1. OEMs and Retailers who get branding wrong are the first, and possibly worst, of my pet peeves. It’s so terribly easy to get branding right that it’s essentially inexcusable. Recently, I was calling around to several AT&T stores to check on availability of the Nokia Lumia 920. AT&T has a prerecorded message that you can listen to before ultimately connecting to the staff of the store. This message references “Windows 8 tablets and phones”. If you’re a Windows Phone fan, you know that there are no “Windows 8 phones”. It’s a branding misstep by AT&T.
Worse is this ad sent to me in AT&T’s AT&T Insider ad booklet. The add you see is an ad for a Windows RT tablet. Unfortunately, the screenshot is very obviously from Windows 8, and not even a recent one at that. It looks like a screen from the Developer Preview version of the OS. It also shows icons for Visual Studio, and a few other developer apps that are definitely not available on Windows RT. I’ll let you figure out why an ad like this would be bad.
2. People that have never used and have no intention of using a product having strong operative opinions of that product. This is a pet peeve simply because there are select number of tech pundits that are obvious fans of specific platforms that have little intention of doing anything but denigrating the opposite platform. What I find really interesting is that it’s the Apple fans that are the worst about this. Jim Dalrymple and John Gruber have the potential to give very insightful commentary on the state of modern computing but sometimes ruin it by linking to derogatory articles about Windows. Not negative, but insightful ones, but garbage stories. There’s plenty to criticize about Windows 8, aside from stories written by amateurs, or MG Siegler for that matter. I strongly believe that Jim and John have a lot of insightful commentary to give, just don’t mix junk in with the good.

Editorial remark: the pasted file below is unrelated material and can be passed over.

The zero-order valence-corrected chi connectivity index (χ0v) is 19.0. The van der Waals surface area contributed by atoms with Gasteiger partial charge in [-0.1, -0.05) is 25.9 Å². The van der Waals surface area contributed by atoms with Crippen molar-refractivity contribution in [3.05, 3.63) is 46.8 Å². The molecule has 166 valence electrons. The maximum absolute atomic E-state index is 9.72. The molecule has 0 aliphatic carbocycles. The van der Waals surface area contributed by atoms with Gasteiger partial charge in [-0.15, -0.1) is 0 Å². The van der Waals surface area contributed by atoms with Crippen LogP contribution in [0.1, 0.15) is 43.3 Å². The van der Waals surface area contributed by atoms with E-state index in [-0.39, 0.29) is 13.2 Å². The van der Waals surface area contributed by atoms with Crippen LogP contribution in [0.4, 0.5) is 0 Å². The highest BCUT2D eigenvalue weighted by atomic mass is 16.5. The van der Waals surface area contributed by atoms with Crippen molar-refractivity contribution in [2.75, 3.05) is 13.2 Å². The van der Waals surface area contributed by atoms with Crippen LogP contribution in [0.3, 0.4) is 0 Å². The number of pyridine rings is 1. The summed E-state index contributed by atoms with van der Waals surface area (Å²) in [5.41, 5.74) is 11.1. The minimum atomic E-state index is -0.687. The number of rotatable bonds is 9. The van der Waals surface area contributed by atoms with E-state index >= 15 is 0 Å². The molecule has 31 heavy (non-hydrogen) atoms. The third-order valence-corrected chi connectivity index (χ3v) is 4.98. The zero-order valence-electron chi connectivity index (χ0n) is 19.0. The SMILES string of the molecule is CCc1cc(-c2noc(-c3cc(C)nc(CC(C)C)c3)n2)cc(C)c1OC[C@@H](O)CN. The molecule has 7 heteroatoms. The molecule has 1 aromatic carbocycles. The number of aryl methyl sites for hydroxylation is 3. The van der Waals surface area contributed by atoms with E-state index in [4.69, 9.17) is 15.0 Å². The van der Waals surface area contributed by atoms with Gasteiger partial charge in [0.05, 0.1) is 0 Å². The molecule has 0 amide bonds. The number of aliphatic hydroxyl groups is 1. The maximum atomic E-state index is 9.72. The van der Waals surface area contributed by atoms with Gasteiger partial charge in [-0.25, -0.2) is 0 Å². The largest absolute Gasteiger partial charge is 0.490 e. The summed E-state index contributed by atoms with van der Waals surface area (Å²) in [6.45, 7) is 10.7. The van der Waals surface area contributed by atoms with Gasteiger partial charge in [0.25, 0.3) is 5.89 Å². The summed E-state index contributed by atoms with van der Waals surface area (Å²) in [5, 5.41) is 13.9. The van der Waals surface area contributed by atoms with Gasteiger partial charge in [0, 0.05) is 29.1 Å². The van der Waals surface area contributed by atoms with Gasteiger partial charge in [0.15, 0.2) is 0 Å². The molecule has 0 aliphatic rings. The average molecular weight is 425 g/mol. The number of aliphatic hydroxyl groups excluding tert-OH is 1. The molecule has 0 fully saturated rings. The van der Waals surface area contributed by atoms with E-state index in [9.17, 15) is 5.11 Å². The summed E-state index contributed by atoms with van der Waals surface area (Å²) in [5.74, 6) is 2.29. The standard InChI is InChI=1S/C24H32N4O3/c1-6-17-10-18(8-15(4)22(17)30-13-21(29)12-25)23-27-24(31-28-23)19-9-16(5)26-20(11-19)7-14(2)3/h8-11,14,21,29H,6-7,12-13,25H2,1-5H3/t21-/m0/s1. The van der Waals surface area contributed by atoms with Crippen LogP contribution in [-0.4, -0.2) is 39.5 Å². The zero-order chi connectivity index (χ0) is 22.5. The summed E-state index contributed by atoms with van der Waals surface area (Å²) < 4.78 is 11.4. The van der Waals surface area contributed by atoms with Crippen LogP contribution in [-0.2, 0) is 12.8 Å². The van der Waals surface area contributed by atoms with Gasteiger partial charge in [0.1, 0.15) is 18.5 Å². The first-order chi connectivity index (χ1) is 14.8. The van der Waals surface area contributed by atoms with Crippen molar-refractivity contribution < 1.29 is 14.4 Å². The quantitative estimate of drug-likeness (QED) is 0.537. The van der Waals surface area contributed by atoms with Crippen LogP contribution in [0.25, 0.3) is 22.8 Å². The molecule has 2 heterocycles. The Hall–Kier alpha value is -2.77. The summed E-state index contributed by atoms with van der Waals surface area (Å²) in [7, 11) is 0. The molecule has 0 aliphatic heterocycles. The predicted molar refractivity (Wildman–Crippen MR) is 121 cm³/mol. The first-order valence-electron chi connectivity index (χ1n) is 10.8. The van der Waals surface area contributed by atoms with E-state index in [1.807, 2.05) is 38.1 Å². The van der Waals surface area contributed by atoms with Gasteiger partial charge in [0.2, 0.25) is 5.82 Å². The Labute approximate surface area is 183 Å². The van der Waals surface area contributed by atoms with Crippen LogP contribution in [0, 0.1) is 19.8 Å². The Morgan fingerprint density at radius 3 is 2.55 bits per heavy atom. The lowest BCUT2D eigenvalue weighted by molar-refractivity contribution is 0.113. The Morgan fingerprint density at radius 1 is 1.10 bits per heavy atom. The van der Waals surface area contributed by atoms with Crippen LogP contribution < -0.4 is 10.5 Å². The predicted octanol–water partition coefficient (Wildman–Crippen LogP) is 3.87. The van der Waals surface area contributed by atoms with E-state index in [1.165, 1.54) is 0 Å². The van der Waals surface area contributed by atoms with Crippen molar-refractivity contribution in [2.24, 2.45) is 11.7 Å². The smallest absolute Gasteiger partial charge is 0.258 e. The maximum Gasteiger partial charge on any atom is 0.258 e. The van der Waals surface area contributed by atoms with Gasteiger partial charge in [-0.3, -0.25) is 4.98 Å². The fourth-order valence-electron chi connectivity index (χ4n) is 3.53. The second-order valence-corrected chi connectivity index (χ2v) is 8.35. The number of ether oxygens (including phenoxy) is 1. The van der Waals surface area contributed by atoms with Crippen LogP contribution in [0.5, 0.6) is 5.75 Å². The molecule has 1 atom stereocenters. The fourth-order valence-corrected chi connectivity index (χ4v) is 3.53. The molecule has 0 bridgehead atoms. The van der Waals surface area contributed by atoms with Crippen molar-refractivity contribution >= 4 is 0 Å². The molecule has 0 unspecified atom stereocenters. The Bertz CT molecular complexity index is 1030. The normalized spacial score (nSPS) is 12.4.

3. People, with obvious biases, who are unable to give products a fair shake. Case in point, MG Siegler and his Surface RT review. He notes in his review that Microsoft wouldn’t send him a review unit. After seeing his review and his childishness that concludes the article(a picture of his Surface in the trash can), it’s no surprise that Microsoft wouldn’t and didn’t send a review unit. For the same reason that Apple sends Walt Mossberg and John Gruber review units, Microsoft chose not to send Siegler one. It doesn’t profit either company to get negative reviews of products and they certainly won’t send a review unit to get a guaranteed failing grade from a reviewer. I won’t link to the garbage review, but I trust you can find it if you’re interested.